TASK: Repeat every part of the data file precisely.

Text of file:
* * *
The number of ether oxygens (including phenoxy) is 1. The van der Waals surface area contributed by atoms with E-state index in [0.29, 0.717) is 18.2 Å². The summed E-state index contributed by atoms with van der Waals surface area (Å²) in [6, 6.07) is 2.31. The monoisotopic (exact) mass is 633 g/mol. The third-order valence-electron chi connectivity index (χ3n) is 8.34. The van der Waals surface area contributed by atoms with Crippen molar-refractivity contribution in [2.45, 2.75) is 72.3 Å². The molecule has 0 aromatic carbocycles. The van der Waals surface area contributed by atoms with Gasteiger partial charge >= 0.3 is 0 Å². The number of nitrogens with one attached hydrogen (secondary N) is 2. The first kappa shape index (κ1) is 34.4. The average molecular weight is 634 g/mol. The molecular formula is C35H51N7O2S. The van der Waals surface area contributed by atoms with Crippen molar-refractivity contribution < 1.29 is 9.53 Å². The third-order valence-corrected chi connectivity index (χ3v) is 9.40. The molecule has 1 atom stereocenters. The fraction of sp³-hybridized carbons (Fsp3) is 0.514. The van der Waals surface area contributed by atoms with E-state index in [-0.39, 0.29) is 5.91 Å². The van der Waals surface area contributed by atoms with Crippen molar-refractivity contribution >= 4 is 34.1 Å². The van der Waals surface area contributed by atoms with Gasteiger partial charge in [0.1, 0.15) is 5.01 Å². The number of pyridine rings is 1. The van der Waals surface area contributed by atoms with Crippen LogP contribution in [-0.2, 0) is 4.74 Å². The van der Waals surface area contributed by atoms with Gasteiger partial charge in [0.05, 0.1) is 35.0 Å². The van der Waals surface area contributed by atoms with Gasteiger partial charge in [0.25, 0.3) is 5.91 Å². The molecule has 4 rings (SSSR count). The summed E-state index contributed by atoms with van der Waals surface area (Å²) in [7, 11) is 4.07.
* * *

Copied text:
The number of ether oxygens (including phenoxy) is 1. The van der Waals surface area contributed by atoms with E-state index in [0.29, 0.717) is 18.2 Å². The summed E-state index contributed by atoms with van der Waals surface area (Å²) in [6, 6.07) is 2.31. The monoisotopic (exact) mass is 633 g/mol. The third-order valence-electron chi connectivity index (χ3n) is 8.34. The van der Waals surface area contributed by atoms with Crippen molar-refractivity contribution in [2.45, 2.75) is 72.3 Å². The molecule has 0 aromatic carbocycles. The van der Waals surface area contributed by atoms with Gasteiger partial charge >= 0.3 is 0 Å². The number of nitrogens with one attached hydrogen (secondary N) is 2. The first kappa shape index (κ1) is 34.4. The average molecular weight is 634 g/mol. The molecular formula is C35H51N7O2S. The van der Waals surface area contributed by atoms with Crippen molar-refractivity contribution < 1.29 is 9.53 Å². The third-order valence-corrected chi connectivity index (χ3v) is 9.40. The molecule has 1 atom stereocenters. The fraction of sp³-hybridized carbons (Fsp3) is 0.514. The van der Waals surface area contributed by atoms with E-state index in [-0.39, 0.29) is 5.91 Å². The van der Waals surface area contributed by atoms with Crippen molar-refractivity contribution >= 4 is 34.1 Å². The van der Waals surface area contributed by atoms with Gasteiger partial charge in [0.1, 0.15) is 5.01 Å². The number of pyridine rings is 1. The van der Waals surface area contributed by atoms with Crippen LogP contribution in [-0.2, 0) is 4.74 Å². The van der Waals surface area contributed by atoms with Gasteiger partial charge in [0.05, 0.1) is 35.0 Å². The van der Waals surface area contributed by atoms with Gasteiger partial charge in [0.25, 0.3) is 5.91 Å². The molecule has 4 rings (SSSR count). The summed E-state index contributed by atoms with van der Waals surface area (Å²) in [7, 11) is 4.07.